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2004 marketplace opportunities for ISVs

What marketplace opportunities do you envision in 2004 for ISV's with capabilities in SOAP, WSDL and UDDI?
Independent software vendors have been early to recognize the value of Web services -- in fact, adoption by ISVs has been just as strong as enterprise adoption. Companies like BMC Software, Interwoven and Progress Software are just some of the leading suppliers that have embedded Web services functionality in the latest releases of their products.

So why have ISVs been so quick to use Web services? For most enterprise applications, the majority of the total cost of ownership is not the initial license fees and ongoing update and support costs –- most of the cost is associated with implementing, deploying and integrating the application within the existing IT infrastructure. Whole industries have evolved to support the burden of taking enterprise applications and deploying them effectively –- the process isn't just costly, it's also time-consuming.

Web services make the task of deploying and integrating new applications much easier. Interoperability becomes trivial because standards-based Web services can expose application functionality and business logic in a way that is readily consumable by any other Web services-enabled application.

Today perhaps half of ISVs have some products with some Web services functionality: By the end of 2004, expect this to be closer to 80 percent. Also expect the latest releases of applications to support WS-Security and WS-Interoperability Basic Profile. Towards the end of this year more advanced ISVs will also support WS-ReliableMessaging and WS-Addressing. Complex applications with multiple Web services may also have support for UDDI, the standards-based registry for Web services. All of this will act as a Trojan horse, bringing a profusion of Web services inside the enterprise, much to the delight of harried developers looking for simpler, more flexible ways to integrate systems together.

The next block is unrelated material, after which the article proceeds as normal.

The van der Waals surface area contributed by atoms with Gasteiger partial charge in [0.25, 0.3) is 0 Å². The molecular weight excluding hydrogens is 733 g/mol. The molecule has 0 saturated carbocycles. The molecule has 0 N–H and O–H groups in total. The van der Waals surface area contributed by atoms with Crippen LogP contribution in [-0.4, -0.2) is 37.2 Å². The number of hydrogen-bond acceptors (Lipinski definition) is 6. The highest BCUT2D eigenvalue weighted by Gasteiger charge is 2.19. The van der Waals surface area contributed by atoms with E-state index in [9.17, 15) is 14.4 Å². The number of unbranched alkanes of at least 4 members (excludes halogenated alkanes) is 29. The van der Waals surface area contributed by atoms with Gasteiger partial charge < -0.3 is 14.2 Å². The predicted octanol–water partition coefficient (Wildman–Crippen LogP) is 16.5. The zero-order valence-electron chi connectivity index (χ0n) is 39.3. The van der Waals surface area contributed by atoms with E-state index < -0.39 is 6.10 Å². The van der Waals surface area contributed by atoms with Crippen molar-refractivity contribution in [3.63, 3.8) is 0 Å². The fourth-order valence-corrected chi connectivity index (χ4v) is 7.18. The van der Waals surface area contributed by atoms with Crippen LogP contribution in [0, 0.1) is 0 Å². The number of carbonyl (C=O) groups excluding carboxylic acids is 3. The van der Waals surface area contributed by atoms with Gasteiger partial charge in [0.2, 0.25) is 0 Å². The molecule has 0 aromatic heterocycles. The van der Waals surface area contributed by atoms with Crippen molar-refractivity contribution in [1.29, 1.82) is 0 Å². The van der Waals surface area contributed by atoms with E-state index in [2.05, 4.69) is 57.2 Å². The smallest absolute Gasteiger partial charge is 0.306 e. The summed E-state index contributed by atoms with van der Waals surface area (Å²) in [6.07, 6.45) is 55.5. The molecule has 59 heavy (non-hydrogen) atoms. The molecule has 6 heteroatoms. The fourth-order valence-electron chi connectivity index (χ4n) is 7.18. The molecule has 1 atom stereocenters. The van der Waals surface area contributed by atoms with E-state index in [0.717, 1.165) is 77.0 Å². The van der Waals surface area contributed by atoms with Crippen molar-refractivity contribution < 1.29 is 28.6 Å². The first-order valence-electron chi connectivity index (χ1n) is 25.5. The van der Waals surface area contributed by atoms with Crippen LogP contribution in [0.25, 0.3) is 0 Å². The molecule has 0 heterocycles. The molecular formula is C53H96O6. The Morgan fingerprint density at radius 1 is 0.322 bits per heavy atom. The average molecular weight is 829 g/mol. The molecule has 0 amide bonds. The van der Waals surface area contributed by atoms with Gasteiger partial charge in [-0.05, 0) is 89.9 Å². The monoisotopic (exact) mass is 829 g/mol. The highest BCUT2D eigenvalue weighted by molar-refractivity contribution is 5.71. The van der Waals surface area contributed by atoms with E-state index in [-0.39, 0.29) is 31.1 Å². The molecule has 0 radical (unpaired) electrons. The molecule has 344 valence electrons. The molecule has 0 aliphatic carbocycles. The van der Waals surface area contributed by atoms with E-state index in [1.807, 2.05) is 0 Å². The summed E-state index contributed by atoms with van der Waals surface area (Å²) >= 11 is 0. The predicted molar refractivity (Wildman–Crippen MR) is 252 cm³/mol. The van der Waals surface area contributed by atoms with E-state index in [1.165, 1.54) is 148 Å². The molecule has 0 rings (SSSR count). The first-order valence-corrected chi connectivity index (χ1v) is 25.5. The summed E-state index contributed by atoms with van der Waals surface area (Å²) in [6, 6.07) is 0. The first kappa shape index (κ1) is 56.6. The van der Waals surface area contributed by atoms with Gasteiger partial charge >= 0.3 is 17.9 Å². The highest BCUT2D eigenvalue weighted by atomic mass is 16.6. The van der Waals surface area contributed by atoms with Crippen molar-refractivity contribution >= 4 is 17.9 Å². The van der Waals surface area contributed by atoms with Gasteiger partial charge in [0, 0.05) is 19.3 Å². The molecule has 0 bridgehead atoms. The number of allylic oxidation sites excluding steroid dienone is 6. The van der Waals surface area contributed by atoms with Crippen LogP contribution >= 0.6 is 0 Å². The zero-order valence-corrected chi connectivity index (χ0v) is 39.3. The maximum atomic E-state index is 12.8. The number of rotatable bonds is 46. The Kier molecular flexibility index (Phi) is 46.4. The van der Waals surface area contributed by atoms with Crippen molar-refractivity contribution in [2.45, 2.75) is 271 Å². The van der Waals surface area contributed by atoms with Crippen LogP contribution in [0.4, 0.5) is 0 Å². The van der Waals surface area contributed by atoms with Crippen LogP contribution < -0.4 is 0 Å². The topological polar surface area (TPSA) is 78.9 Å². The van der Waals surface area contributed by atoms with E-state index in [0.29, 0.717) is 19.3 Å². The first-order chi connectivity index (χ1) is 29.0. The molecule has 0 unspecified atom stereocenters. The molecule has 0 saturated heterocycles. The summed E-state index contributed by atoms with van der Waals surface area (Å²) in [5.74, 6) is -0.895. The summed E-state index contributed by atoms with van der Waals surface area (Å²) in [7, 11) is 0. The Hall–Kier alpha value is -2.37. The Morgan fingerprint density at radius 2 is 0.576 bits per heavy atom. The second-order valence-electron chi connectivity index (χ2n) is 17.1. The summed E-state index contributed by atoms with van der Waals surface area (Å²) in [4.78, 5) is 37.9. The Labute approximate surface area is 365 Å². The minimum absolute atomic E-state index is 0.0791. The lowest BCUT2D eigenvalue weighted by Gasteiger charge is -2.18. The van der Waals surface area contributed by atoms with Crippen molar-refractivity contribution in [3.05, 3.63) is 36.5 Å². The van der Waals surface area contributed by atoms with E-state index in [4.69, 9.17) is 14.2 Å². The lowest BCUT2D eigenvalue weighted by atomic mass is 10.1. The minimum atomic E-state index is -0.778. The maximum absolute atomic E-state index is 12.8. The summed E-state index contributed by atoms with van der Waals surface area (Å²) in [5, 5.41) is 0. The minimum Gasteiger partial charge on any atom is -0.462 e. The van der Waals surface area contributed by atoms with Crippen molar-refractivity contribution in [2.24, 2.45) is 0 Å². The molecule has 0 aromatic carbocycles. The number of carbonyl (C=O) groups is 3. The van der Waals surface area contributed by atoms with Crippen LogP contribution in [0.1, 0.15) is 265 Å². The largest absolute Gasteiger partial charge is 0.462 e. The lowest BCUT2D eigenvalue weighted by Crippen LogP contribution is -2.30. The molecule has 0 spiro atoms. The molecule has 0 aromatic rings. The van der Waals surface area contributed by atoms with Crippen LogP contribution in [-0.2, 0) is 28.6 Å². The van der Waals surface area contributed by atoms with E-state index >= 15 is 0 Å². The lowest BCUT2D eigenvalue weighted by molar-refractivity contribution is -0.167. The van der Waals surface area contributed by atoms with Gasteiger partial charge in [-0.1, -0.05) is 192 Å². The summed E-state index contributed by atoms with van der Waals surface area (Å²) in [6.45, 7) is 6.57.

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Where SOA standards matter: The SAP view Jeff Anders, director of solution marketing SAP AG's NetWeaver Developer Platform, was at JavaOne this month making a pitch for the new NetWeaver Composition Environment tool for standards-based service-oriented architecture (SOA) development. He brought along Michael Bechauf, vice president of industry standards at SAP, and currently chairman of the Web Services Interoperability Organization (WS-I) to help make the point that the standards-based approach broadens the reach of SAP tools beyond SAP. Anders and Bechauf answered questions on why standards, including Java EE 5, Service Component Architecture (SCA) now with OASIS, and WS-I guidelines matter in SOA tooling. Bechauf also talked about the need for Web services interoperability that transcends some of the debate over what is the latest and greatest technology. He argues that business people are looking for the Web to provide a "ubiquitous dial tone" so they can transact business over the Internet as easily as they do over the telephone.

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